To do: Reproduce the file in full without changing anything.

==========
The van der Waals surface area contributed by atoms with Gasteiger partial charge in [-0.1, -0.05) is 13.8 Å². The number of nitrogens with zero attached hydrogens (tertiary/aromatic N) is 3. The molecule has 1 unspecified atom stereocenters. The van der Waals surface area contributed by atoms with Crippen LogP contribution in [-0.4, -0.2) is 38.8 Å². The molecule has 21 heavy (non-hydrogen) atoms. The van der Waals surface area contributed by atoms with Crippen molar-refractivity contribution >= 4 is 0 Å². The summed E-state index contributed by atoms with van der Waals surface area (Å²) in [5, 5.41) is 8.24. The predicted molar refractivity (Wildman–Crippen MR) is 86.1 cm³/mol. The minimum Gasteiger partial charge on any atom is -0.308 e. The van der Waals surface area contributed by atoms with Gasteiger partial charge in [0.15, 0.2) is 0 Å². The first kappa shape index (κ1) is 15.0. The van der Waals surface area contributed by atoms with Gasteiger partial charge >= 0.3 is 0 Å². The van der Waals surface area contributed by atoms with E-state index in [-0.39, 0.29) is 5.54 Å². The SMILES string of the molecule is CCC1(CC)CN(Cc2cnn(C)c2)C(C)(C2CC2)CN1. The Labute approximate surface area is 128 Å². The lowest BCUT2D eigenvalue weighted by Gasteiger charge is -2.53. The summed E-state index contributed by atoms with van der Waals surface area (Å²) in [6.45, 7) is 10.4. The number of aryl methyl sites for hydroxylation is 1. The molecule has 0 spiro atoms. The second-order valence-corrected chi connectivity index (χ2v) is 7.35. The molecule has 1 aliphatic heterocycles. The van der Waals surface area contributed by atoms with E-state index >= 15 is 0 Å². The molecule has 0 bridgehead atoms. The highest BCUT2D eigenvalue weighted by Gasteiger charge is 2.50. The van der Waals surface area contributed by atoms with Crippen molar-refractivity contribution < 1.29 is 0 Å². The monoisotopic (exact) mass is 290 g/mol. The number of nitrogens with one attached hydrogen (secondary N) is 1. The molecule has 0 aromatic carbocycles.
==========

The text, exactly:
The van der Waals surface area contributed by atoms with Gasteiger partial charge in [-0.1, -0.05) is 13.8 Å². The number of nitrogens with zero attached hydrogens (tertiary/aromatic N) is 3. The molecule has 1 unspecified atom stereocenters. The van der Waals surface area contributed by atoms with Crippen LogP contribution in [-0.4, -0.2) is 38.8 Å². The molecule has 21 heavy (non-hydrogen) atoms. The van der Waals surface area contributed by atoms with Crippen molar-refractivity contribution >= 4 is 0 Å². The summed E-state index contributed by atoms with van der Waals surface area (Å²) in [5, 5.41) is 8.24. The predicted molar refractivity (Wildman–Crippen MR) is 86.1 cm³/mol. The minimum Gasteiger partial charge on any atom is -0.308 e. The van der Waals surface area contributed by atoms with Gasteiger partial charge in [0.15, 0.2) is 0 Å². The first kappa shape index (κ1) is 15.0. The van der Waals surface area contributed by atoms with Gasteiger partial charge >= 0.3 is 0 Å². The van der Waals surface area contributed by atoms with E-state index in [-0.39, 0.29) is 5.54 Å². The SMILES string of the molecule is CCC1(CC)CN(Cc2cnn(C)c2)C(C)(C2CC2)CN1. The Labute approximate surface area is 128 Å². The lowest BCUT2D eigenvalue weighted by Gasteiger charge is -2.53. The summed E-state index contributed by atoms with van der Waals surface area (Å²) in [6.45, 7) is 10.4. The number of aryl methyl sites for hydroxylation is 1. The molecule has 0 spiro atoms. The second-order valence-corrected chi connectivity index (χ2v) is 7.35. The molecule has 1 aliphatic heterocycles. The van der Waals surface area contributed by atoms with E-state index >= 15 is 0 Å². The molecule has 0 bridgehead atoms. The highest BCUT2D eigenvalue weighted by Gasteiger charge is 2.50. The van der Waals surface area contributed by atoms with Crippen molar-refractivity contribution < 1.29 is 0 Å². The monoisotopic (exact) mass is 290 g/mol. The number of nitrogens with one attached hydrogen (secondary N) is 1. The molecule has 0 aromatic carbocycles.